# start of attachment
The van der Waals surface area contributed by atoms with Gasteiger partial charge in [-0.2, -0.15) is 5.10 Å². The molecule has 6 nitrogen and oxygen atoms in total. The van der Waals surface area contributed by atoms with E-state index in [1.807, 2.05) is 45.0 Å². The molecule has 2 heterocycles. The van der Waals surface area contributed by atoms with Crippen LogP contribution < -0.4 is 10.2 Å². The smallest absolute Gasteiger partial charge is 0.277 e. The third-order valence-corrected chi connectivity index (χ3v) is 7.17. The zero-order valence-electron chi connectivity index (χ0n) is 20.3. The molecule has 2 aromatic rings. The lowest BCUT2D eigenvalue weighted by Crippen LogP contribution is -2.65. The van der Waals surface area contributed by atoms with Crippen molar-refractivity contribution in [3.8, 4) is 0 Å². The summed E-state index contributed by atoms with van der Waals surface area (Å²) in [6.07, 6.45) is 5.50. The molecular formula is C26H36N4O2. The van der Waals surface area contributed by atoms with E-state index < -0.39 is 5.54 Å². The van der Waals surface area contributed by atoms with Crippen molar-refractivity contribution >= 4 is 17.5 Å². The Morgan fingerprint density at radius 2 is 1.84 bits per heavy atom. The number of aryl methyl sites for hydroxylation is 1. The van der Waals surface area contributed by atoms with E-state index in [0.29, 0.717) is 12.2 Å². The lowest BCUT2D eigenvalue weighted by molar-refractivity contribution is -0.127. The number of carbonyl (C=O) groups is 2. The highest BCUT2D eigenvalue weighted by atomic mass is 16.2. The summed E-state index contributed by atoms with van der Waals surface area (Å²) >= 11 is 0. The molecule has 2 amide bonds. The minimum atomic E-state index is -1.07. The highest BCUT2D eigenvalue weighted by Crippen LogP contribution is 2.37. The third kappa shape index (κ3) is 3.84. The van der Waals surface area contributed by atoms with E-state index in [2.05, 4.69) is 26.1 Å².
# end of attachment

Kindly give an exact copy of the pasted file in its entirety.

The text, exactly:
The van der Waals surface area contributed by atoms with Gasteiger partial charge in [-0.2, -0.15) is 5.10 Å². The molecule has 6 nitrogen and oxygen atoms in total. The van der Waals surface area contributed by atoms with E-state index in [1.807, 2.05) is 45.0 Å². The molecule has 2 heterocycles. The van der Waals surface area contributed by atoms with Crippen LogP contribution < -0.4 is 10.2 Å². The smallest absolute Gasteiger partial charge is 0.277 e. The third-order valence-corrected chi connectivity index (χ3v) is 7.17. The zero-order valence-electron chi connectivity index (χ0n) is 20.3. The molecule has 2 aromatic rings. The lowest BCUT2D eigenvalue weighted by Crippen LogP contribution is -2.65. The van der Waals surface area contributed by atoms with Crippen molar-refractivity contribution in [3.8, 4) is 0 Å². The summed E-state index contributed by atoms with van der Waals surface area (Å²) in [6.07, 6.45) is 5.50. The molecular formula is C26H36N4O2. The van der Waals surface area contributed by atoms with E-state index < -0.39 is 5.54 Å². The van der Waals surface area contributed by atoms with Crippen molar-refractivity contribution >= 4 is 17.5 Å². The Morgan fingerprint density at radius 2 is 1.84 bits per heavy atom. The number of aryl methyl sites for hydroxylation is 1. The van der Waals surface area contributed by atoms with E-state index in [0.29, 0.717) is 12.2 Å². The lowest BCUT2D eigenvalue weighted by molar-refractivity contribution is -0.127. The number of carbonyl (C=O) groups is 2. The highest BCUT2D eigenvalue weighted by atomic mass is 16.2. The summed E-state index contributed by atoms with van der Waals surface area (Å²) >= 11 is 0. The molecule has 2 amide bonds. The minimum atomic E-state index is -1.07. The highest BCUT2D eigenvalue weighted by Crippen LogP contribution is 2.37. The third kappa shape index (κ3) is 3.84. The van der Waals surface area contributed by atoms with E-state index in [2.05, 4.69) is 26.1 Å².